On paper, Picross is ostensibly about not making mistakes. If you make a mistake, it can easily propagate all over your nonogram like a virus and you’ve lost all your effort, since what you do has an impact on everything around it. So a one square mistake can propagate for dozens of squares before you realize you’ve messed up.
So it’s a game about focus, about making sure your work is perfect at all times. When you screw up a nonogram on paper, you might as well throw the whole thing in the trash. It is stupidly difficult to figure out your mistake and walk it back. Mario’s Picross, on the other hand, will always tell you when you make a mistake, completely changing the focus of the game from perfection to quick execution. You see, if the developers only warned you of mistakes without any consequence the game would be meaningless, you could just bash at random until you had found all the black squares. But the developers at Nintendo and Jupiter put a timer on every puzzle. And when you make a mistake, you lose time. Only two minutes at first, but you lose four and then eight minutes per mistake. When you have thirty minutes to complete the puzzle that means you could quickly lose all your progress. Then you’re thrown back at the puzzle select screen and you can start the same puzzle over from scratch, with a leg-up because you remember what you already did, but now you have to do it all over again. So Mario’s Picross is a game about being as perfect as possible and properly managing your mistakes. I’d argue this is a more fun proposition than keeping perfect focus on paper.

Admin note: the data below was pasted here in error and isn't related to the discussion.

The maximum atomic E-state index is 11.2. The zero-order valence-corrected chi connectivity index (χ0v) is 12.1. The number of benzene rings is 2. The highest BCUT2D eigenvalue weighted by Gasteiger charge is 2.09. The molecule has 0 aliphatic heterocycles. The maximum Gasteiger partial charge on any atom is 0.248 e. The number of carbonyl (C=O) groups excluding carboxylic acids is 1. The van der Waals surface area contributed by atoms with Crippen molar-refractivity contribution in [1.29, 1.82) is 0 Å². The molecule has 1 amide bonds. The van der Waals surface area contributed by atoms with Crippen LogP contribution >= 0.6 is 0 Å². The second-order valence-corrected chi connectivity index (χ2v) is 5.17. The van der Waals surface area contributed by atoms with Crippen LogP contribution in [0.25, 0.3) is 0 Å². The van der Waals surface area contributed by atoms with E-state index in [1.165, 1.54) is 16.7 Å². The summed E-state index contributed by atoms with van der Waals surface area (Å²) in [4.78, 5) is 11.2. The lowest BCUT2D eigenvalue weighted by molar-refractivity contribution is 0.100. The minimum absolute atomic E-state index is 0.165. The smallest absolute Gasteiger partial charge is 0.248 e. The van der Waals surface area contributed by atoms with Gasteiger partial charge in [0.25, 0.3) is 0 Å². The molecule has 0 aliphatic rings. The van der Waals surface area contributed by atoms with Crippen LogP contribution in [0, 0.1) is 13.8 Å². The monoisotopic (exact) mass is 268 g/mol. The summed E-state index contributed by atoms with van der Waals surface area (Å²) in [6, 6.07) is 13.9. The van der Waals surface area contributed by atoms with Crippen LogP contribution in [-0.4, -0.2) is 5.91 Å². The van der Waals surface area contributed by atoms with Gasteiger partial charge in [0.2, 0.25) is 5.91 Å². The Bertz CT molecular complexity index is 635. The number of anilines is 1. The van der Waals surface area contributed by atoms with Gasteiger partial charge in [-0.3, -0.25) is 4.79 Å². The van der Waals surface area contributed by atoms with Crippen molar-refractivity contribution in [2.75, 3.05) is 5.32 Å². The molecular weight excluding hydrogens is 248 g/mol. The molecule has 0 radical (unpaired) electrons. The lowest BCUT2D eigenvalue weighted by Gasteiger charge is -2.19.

Even though they are more fun as a video game, why aren’t they popular in books you buy at the grocery store? Beats me. I will obsess to an unreasonable degree about Game Boy games and their business prospects but I’m not going to start obsessing about the grocery store puzzle booklet market. I’m not that much of a nerd.